Tuesday, October 04, 2005

Mnah Mnah

Yes! Yes, yesyesyesyesyesyesyes! This is an excellently written, smartly argued close reading/review of Gimme Fiction and an eloquently conceived, passionately convincing case for Spoon as one of the premier rock bands working today (via Said the Gramophone). I narcissisticly love having my own opinions corroborated by other denizens of the blogosphere.

Will someone please explain to me why I absolutely agree with Michelle Collins's indifference toward Ricky Gervais and The Orifice? Although I haven't yet seen the Christmas special, I finally got around to watching seasons one and two within the past two weeks, and I have to say I'm also resoundingly underwhelmed. The first season beats the shit out of the second, that's fer damn sure, but I was nevertheless nowhere near as wowed as I expected to be. Maybe my expectations were too high, based on all the "BEST EVER!" chatter surrounding it, and it does certainly possess that British je ne sais quoi where the comedy can't fully blossom until you've not only watched it but also talked about it and quoted the funny bits with someone else, but I still can't help feeling that it's not actually as sociologically trenchant as popular opinion claims it is. I dunno. The second season started to go wrong for me when it actively began painting David Brent as a bigot, rather than just making him a clueless dipshit who happens to accidentally say bigoted things. It's a subtle distinction but one that, I think, the uncomfortable humor really hinges on. And, as for the uncomfortable humor, there is a tremendously fine line between what is uncomfortable because it's something that actually happens in life versus stuff that's uncomfortable because it makes you say "gosh, wouldn't that be uncomfortable if that happened?" Watching the first season, I actually felt sick to my stomach because of the devastating accuracy of some of David Brent's character tics, especially all the cross talk in situations where his power is threatened (with Jennifer, with the facilitator during training day, etc.). Whereas in the second season, especially during the unfortunately unfunny comic relief episode, you get the cruel de-pantsing of one of the anonymous drones and the whole interpretive dance sequence. Those moments are just begging to be declared "ooh, awkward!", but, both of them seem a little too over-the-top to really feel intrinsic to the office setting, and, isn't that the whole shtick this series is riding on? That, here we're shining a light on all the fleeting moments of discomfort that arise in this specific setting that most everyone has experienced yet no one really talks about? De-pantsing is cruel and awkward anywhere (and, let's face it, do people really get de-pantsed anywhere other than in a middle school locker room?), and calculatedly "wacky" and oblivious interpretive dancing...well, does that actually happen anywhere outside film and TV sets where comic actors and writers are just getting off on the idea of their comic actor and writer friends doing outrageous things to make each other laugh with the tacit assumption that the audience will automatically find anything they shit out of their gifted little comic sensibilities howlingly funny as well?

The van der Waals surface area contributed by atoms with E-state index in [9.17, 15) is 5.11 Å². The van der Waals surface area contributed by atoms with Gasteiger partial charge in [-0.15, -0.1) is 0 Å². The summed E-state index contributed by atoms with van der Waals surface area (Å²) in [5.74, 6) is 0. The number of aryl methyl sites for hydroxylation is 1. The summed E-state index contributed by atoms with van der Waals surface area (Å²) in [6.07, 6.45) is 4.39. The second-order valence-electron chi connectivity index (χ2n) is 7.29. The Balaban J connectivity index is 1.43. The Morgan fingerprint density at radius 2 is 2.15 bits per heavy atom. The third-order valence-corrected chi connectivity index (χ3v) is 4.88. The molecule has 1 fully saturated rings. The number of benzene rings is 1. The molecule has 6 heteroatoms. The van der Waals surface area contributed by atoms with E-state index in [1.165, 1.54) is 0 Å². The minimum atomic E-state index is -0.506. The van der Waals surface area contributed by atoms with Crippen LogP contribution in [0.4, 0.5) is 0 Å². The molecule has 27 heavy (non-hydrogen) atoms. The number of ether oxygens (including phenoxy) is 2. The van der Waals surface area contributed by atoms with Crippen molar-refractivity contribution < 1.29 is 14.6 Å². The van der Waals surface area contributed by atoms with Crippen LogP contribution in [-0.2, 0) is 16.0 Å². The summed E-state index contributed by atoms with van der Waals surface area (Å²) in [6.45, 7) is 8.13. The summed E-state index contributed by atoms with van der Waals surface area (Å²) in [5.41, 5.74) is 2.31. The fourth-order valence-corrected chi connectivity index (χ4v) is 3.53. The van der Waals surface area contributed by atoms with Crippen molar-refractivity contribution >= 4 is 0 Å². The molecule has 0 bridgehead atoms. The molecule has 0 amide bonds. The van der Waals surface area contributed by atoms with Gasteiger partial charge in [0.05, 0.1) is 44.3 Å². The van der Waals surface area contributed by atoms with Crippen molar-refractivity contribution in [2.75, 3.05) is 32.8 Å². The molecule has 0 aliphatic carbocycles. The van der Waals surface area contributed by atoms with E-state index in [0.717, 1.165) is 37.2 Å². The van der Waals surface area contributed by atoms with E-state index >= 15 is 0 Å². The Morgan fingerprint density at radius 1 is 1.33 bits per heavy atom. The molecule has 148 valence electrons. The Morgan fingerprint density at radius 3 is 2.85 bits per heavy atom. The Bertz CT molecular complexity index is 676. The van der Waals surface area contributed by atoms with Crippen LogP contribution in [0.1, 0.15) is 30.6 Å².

Are these pointless arguments? Are these the kind of arguments that I scoff at when other people launch "but that would never happen in real life!" critiques at me about movies I love? I don't think so...the "that would never happen in real life" defense absolutely does hold water when the piece in question is rolling mockumentary style. If you're going for veracity, you can't be selective about it. You can't decide it only applies to some of the characters, but not the ones being played by the writer/director/creator/mastermind/mouthpiece.

OK. Enough with eviscerating Gervais. There are plenty of things I did adore about the show. The Tim/Dawn arc was incredibly satisfying (not to mention that I might have a little crush on Martin Freeman) and I think Gareth might actually be the most funny, interesting, and accurate caricature/character in the whole series. And I have to say that the two line outro at the end of the third episode in season two--"My knees hurt."/"No they don't."--made me laugh way harder and way longer than I thought it would.

Has everybody already seen this faux-preview that makes The Shining look like it was directed by Cameron Crowe? A friend forwarded it to me this weekend, and Nerve highlighted it as their favorite pic of the week. As I've stated in this forum before, I totally love previews, and I think this is a brilliant way of exposing how you can manipulate anything to look like anything given the right editing and music.

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